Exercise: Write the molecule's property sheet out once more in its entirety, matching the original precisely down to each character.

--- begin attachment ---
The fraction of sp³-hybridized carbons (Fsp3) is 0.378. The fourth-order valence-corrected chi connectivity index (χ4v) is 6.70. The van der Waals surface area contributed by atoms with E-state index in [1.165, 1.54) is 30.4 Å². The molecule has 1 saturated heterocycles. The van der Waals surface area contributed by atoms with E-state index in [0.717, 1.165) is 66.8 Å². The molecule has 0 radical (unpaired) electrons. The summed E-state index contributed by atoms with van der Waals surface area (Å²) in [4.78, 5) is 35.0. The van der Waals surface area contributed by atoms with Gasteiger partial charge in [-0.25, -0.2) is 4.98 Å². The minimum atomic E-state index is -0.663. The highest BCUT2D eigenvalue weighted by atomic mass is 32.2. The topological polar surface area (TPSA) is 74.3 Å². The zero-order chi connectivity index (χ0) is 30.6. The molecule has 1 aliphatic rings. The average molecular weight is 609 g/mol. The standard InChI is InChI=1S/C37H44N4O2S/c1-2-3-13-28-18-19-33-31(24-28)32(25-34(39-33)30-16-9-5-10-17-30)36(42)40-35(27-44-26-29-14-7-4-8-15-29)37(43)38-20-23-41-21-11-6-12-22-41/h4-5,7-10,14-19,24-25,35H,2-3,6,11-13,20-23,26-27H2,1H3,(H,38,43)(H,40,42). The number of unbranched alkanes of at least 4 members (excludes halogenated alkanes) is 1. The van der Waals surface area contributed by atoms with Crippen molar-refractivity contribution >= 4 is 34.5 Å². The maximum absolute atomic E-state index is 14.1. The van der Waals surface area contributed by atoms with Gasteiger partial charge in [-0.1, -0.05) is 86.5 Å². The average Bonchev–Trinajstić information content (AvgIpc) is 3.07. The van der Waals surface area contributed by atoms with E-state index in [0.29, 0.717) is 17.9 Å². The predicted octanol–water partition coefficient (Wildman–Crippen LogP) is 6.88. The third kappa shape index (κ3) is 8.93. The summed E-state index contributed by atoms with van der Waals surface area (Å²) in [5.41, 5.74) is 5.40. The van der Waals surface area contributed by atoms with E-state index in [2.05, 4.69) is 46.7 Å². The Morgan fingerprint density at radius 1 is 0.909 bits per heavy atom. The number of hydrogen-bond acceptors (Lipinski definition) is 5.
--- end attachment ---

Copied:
The fraction of sp³-hybridized carbons (Fsp3) is 0.378. The fourth-order valence-corrected chi connectivity index (χ4v) is 6.70. The van der Waals surface area contributed by atoms with E-state index in [1.165, 1.54) is 30.4 Å². The molecule has 1 saturated heterocycles. The van der Waals surface area contributed by atoms with E-state index in [0.717, 1.165) is 66.8 Å². The molecule has 0 radical (unpaired) electrons. The summed E-state index contributed by atoms with van der Waals surface area (Å²) in [4.78, 5) is 35.0. The van der Waals surface area contributed by atoms with Gasteiger partial charge in [-0.25, -0.2) is 4.98 Å². The minimum atomic E-state index is -0.663. The highest BCUT2D eigenvalue weighted by atomic mass is 32.2. The topological polar surface area (TPSA) is 74.3 Å². The zero-order chi connectivity index (χ0) is 30.6. The molecule has 1 aliphatic rings. The average molecular weight is 609 g/mol. The standard InChI is InChI=1S/C37H44N4O2S/c1-2-3-13-28-18-19-33-31(24-28)32(25-34(39-33)30-16-9-5-10-17-30)36(42)40-35(27-44-26-29-14-7-4-8-15-29)37(43)38-20-23-41-21-11-6-12-22-41/h4-5,7-10,14-19,24-25,35H,2-3,6,11-13,20-23,26-27H2,1H3,(H,38,43)(H,40,42). The number of unbranched alkanes of at least 4 members (excludes halogenated alkanes) is 1. The van der Waals surface area contributed by atoms with Crippen molar-refractivity contribution >= 4 is 34.5 Å². The maximum absolute atomic E-state index is 14.1. The van der Waals surface area contributed by atoms with Gasteiger partial charge in [-0.1, -0.05) is 86.5 Å². The average Bonchev–Trinajstić information content (AvgIpc) is 3.07. The van der Waals surface area contributed by atoms with E-state index in [0.29, 0.717) is 17.9 Å². The predicted octanol–water partition coefficient (Wildman–Crippen LogP) is 6.88. The third kappa shape index (κ3) is 8.93. The summed E-state index contributed by atoms with van der Waals surface area (Å²) in [5.41, 5.74) is 5.40. The van der Waals surface area contributed by atoms with E-state index in [2.05, 4.69) is 46.7 Å². The Morgan fingerprint density at radius 1 is 0.909 bits per heavy atom. The number of hydrogen-bond acceptors (Lipinski definition) is 5.